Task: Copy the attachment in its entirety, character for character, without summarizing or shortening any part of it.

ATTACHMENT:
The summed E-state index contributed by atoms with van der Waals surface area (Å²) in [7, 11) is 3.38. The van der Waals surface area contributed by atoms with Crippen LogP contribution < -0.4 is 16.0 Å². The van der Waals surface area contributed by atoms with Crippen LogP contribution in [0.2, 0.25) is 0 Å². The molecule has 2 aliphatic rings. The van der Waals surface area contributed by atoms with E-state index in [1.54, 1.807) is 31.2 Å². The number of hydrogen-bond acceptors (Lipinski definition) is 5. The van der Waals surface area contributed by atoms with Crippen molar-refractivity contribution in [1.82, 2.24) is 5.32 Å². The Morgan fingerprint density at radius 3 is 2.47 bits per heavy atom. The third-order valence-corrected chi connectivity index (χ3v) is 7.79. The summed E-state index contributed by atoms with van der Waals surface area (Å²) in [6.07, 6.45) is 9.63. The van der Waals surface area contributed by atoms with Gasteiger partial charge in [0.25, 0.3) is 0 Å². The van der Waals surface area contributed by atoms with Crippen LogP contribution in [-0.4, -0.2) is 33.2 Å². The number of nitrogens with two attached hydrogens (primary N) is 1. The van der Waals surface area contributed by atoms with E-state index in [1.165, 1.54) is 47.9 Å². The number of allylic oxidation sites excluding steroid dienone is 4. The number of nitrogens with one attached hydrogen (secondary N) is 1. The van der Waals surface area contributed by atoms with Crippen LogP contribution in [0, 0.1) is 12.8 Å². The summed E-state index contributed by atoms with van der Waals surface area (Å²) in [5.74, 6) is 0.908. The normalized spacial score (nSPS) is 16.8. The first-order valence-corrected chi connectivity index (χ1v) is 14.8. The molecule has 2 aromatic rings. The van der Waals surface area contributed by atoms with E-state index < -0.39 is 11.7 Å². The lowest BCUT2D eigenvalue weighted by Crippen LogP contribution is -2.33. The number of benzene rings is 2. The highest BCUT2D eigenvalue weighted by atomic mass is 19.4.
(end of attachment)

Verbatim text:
The summed E-state index contributed by atoms with van der Waals surface area (Å²) in [7, 11) is 3.38. The van der Waals surface area contributed by atoms with Crippen LogP contribution < -0.4 is 16.0 Å². The van der Waals surface area contributed by atoms with Crippen LogP contribution in [0.2, 0.25) is 0 Å². The molecule has 2 aliphatic rings. The van der Waals surface area contributed by atoms with E-state index in [1.54, 1.807) is 31.2 Å². The number of hydrogen-bond acceptors (Lipinski definition) is 5. The van der Waals surface area contributed by atoms with Crippen molar-refractivity contribution in [1.82, 2.24) is 5.32 Å². The Morgan fingerprint density at radius 3 is 2.47 bits per heavy atom. The third-order valence-corrected chi connectivity index (χ3v) is 7.79. The summed E-state index contributed by atoms with van der Waals surface area (Å²) in [6.07, 6.45) is 9.63. The van der Waals surface area contributed by atoms with Gasteiger partial charge in [0.25, 0.3) is 0 Å². The van der Waals surface area contributed by atoms with Crippen LogP contribution in [-0.4, -0.2) is 33.2 Å². The number of nitrogens with two attached hydrogens (primary N) is 1. The van der Waals surface area contributed by atoms with E-state index in [1.165, 1.54) is 47.9 Å². The number of allylic oxidation sites excluding steroid dienone is 4. The number of nitrogens with one attached hydrogen (secondary N) is 1. The van der Waals surface area contributed by atoms with Crippen LogP contribution in [0, 0.1) is 12.8 Å². The summed E-state index contributed by atoms with van der Waals surface area (Å²) in [5.74, 6) is 0.908. The normalized spacial score (nSPS) is 16.8. The first-order valence-corrected chi connectivity index (χ1v) is 14.8. The molecule has 2 aromatic rings. The van der Waals surface area contributed by atoms with E-state index < -0.39 is 11.7 Å². The lowest BCUT2D eigenvalue weighted by Crippen LogP contribution is -2.33. The number of benzene rings is 2. The highest BCUT2D eigenvalue weighted by atomic mass is 19.4.